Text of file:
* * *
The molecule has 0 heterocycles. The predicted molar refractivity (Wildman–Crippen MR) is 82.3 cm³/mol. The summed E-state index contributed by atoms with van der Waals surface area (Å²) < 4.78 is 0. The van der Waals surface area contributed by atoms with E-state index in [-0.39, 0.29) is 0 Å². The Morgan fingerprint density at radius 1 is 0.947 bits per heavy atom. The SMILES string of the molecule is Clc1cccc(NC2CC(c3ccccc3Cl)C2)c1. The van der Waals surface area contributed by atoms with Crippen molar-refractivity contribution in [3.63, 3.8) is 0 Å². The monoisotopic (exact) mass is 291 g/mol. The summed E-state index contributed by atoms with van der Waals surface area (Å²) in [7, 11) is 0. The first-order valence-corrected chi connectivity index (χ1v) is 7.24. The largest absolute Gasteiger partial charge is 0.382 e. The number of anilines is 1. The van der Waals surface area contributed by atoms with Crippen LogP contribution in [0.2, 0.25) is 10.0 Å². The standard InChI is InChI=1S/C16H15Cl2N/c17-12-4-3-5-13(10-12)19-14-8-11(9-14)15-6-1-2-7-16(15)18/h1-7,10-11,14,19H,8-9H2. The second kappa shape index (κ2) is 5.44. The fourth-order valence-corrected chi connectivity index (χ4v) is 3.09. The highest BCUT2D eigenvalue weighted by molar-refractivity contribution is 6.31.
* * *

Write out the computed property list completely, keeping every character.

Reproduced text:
The molecule has 0 heterocycles. The predicted molar refractivity (Wildman–Crippen MR) is 82.3 cm³/mol. The summed E-state index contributed by atoms with van der Waals surface area (Å²) < 4.78 is 0. The van der Waals surface area contributed by atoms with E-state index in [-0.39, 0.29) is 0 Å². The Morgan fingerprint density at radius 1 is 0.947 bits per heavy atom. The SMILES string of the molecule is Clc1cccc(NC2CC(c3ccccc3Cl)C2)c1. The van der Waals surface area contributed by atoms with Crippen molar-refractivity contribution in [3.63, 3.8) is 0 Å². The monoisotopic (exact) mass is 291 g/mol. The summed E-state index contributed by atoms with van der Waals surface area (Å²) in [7, 11) is 0. The first-order valence-corrected chi connectivity index (χ1v) is 7.24. The largest absolute Gasteiger partial charge is 0.382 e. The number of anilines is 1. The van der Waals surface area contributed by atoms with Crippen LogP contribution in [0.2, 0.25) is 10.0 Å². The standard InChI is InChI=1S/C16H15Cl2N/c17-12-4-3-5-13(10-12)19-14-8-11(9-14)15-6-1-2-7-16(15)18/h1-7,10-11,14,19H,8-9H2. The second kappa shape index (κ2) is 5.44. The fourth-order valence-corrected chi connectivity index (χ4v) is 3.09. The highest BCUT2D eigenvalue weighted by molar-refractivity contribution is 6.31.